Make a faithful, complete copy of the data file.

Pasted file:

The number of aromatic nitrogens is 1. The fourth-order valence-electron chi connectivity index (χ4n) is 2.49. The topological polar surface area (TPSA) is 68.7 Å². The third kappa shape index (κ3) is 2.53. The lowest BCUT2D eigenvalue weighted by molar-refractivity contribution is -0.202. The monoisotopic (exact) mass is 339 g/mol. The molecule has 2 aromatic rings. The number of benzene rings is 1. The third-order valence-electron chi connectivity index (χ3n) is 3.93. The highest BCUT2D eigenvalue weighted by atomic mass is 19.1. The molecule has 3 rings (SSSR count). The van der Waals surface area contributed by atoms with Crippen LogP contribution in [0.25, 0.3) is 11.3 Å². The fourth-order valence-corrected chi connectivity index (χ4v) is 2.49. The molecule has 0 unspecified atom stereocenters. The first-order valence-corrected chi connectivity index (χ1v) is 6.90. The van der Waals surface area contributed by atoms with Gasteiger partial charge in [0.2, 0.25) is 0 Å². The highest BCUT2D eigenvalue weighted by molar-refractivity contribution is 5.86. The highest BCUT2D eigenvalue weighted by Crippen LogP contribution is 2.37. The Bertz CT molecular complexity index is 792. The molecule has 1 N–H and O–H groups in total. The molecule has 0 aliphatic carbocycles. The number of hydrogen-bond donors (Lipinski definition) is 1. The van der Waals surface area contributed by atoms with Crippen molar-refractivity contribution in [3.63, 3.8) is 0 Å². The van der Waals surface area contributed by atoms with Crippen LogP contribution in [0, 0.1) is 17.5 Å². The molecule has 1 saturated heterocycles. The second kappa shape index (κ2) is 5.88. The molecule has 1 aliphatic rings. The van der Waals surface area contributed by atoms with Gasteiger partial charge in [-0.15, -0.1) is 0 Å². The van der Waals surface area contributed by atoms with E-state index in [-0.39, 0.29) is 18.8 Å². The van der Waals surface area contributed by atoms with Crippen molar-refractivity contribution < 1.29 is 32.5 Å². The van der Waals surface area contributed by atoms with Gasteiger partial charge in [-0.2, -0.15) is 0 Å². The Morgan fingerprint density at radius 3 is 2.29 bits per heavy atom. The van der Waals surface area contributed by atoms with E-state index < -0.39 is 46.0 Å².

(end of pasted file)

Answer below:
The number of aromatic nitrogens is 1. The fourth-order valence-electron chi connectivity index (χ4n) is 2.49. The topological polar surface area (TPSA) is 68.7 Å². The third kappa shape index (κ3) is 2.53. The lowest BCUT2D eigenvalue weighted by molar-refractivity contribution is -0.202. The monoisotopic (exact) mass is 339 g/mol. The molecule has 2 aromatic rings. The number of benzene rings is 1. The third-order valence-electron chi connectivity index (χ3n) is 3.93. The highest BCUT2D eigenvalue weighted by atomic mass is 19.1. The molecule has 3 rings (SSSR count). The van der Waals surface area contributed by atoms with Crippen LogP contribution in [0.25, 0.3) is 11.3 Å². The fourth-order valence-corrected chi connectivity index (χ4v) is 2.49. The molecule has 0 unspecified atom stereocenters. The first-order valence-corrected chi connectivity index (χ1v) is 6.90. The van der Waals surface area contributed by atoms with Gasteiger partial charge in [0.2, 0.25) is 0 Å². The highest BCUT2D eigenvalue weighted by molar-refractivity contribution is 5.86. The highest BCUT2D eigenvalue weighted by Crippen LogP contribution is 2.37. The Bertz CT molecular complexity index is 792. The molecule has 1 N–H and O–H groups in total. The molecule has 0 aliphatic carbocycles. The number of hydrogen-bond donors (Lipinski definition) is 1. The van der Waals surface area contributed by atoms with Crippen molar-refractivity contribution in [3.63, 3.8) is 0 Å². The van der Waals surface area contributed by atoms with Crippen LogP contribution in [0, 0.1) is 17.5 Å². The molecule has 1 saturated heterocycles. The second kappa shape index (κ2) is 5.88. The molecule has 1 aliphatic rings. The van der Waals surface area contributed by atoms with Gasteiger partial charge in [-0.15, -0.1) is 0 Å². The van der Waals surface area contributed by atoms with E-state index in [-0.39, 0.29) is 18.8 Å². The van der Waals surface area contributed by atoms with Crippen molar-refractivity contribution < 1.29 is 32.5 Å². The van der Waals surface area contributed by atoms with Gasteiger partial charge in [-0.2, -0.15) is 0 Å². The Morgan fingerprint density at radius 3 is 2.29 bits per heavy atom. The van der Waals surface area contributed by atoms with E-state index < -0.39 is 46.0 Å².